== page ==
Fed's Williams says slower U.S. growth is a 'new normal'

NEW YORK (Reuters) - Slower U.S. economic growth is not necessarily “cause for alarm” but a “new normal” people should expect, a top Federal Reserve official said on Wednesday, adding that he is not leaning one way or another on where rates should go.

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New York Fed President John Williams has slightly marked down forecasts for economic growth to around 2 percent as violent markets late last year constrain consumer and business spending now.

But Williams told the Economic Club of New York that the “as-good-as-it-gets” result would be right on target with the potential growth in the United States, lower than prior years because of slower gains in worker productivity and a declining workforce.

That justifies current interest rates, he said, which are at a “neutral” level that neither encourages nor discourages economic activity.

“I want to see wage growth higher; it’s a sign of a strong economy,” rather than a harbinger of troubling inflation, Williams told reporters.

The Fed is also partly responsible for the markets’ improvement in recent weeks and financial stability risks are in a normal range, he suggested.

“Part of that is the reassessment of monetary policy,” he said. “If we hadn’t shifted our communication around the likely path of interest rates I don’t think financial conditions would have responded as much as they have.”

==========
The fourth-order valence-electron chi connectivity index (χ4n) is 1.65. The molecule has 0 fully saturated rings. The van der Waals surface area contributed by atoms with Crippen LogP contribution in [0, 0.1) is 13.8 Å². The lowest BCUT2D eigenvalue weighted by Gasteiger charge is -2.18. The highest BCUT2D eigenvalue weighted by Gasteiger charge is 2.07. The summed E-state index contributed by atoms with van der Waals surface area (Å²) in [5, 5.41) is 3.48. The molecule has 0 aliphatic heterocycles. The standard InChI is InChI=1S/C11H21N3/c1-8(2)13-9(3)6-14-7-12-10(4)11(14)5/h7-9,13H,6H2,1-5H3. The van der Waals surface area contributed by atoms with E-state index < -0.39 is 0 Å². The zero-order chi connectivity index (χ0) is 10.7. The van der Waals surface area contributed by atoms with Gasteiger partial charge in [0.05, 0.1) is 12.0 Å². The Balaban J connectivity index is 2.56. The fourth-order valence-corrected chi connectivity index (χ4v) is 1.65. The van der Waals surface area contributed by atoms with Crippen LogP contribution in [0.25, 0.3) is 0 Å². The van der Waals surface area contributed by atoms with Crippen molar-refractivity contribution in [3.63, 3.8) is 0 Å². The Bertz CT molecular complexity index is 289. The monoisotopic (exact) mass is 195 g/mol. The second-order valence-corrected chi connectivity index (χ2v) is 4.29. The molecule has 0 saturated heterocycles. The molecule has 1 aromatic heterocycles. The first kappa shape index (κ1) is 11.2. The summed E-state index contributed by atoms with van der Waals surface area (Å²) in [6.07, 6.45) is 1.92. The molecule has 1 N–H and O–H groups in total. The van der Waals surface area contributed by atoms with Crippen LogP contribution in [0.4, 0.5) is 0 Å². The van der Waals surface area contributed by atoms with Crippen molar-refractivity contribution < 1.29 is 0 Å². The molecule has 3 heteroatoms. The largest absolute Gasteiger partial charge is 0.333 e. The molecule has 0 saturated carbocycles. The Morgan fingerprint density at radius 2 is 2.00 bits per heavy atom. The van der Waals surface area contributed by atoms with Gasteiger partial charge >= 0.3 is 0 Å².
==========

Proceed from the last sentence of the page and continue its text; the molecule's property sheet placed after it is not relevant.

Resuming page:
Williams is a permanent voting member of the Fed’s rate-setting Federal Open Market Committee and leader of the regional bank charged with implementing that policy. The committee meets March 19-20 to chart future policies but markets have written out the chance that a rate hike would be in the cards anytime soon especially given the chance that weakening Chinese and European economies could spoil the world’s largest economy.

In fact, despite what Williams characterized as a relatively strong forecast, most questions for the central banker focused on how policymakers would deal with an unexpected pullback.

And Williams conceded that the Fed needs to consider the consequences of a central bank failing to meet its inflation target for an extended period, one subject of a longer-term policy review this year that may see the Fed welcome inflation that is slightly and temporarily over its target. No decisions have been made yet.

But Williams told reporters that even if the economy delivers strong performance a rate cut could be justified if inflation trends down in sustained fashion, which is not in his forecast. The policymaker told Reuters last month that he sees no need to raise rates again this year unless economic growth or inflation shifts to an unexpectedly higher gear.

Williams said that buying bonds and other assets would be on the table in a downbeat economic scenario that drove rates to zero again as would negative rates, though he suggested the second option may impose unacceptable costs.

The considerations are more than academic in this “new normal.” The European Central Bank, which just ended a historic 2.6 trillion-euro bond-buying program aimed at pushing down borrowing costs, is already contemplating new support measures, with the first possibly coming at its next policy meeting on Thursday.

The Fed, which used similarly unusual bond-buying tactics after the 2008 global financial crisis, has been letting those assets decline in an effort to return to normal. But a complete return to normal now seems unlikely anytime soon.

Fed Chair Jerome Powell said last month that the bond shrinkage would stop later this year. Williams on Wednesday declined to offer a specific timetable. A decision is coming soon, he said.

Reporting by Trevor Hunnicutt; Editing by Chizu Nomiyama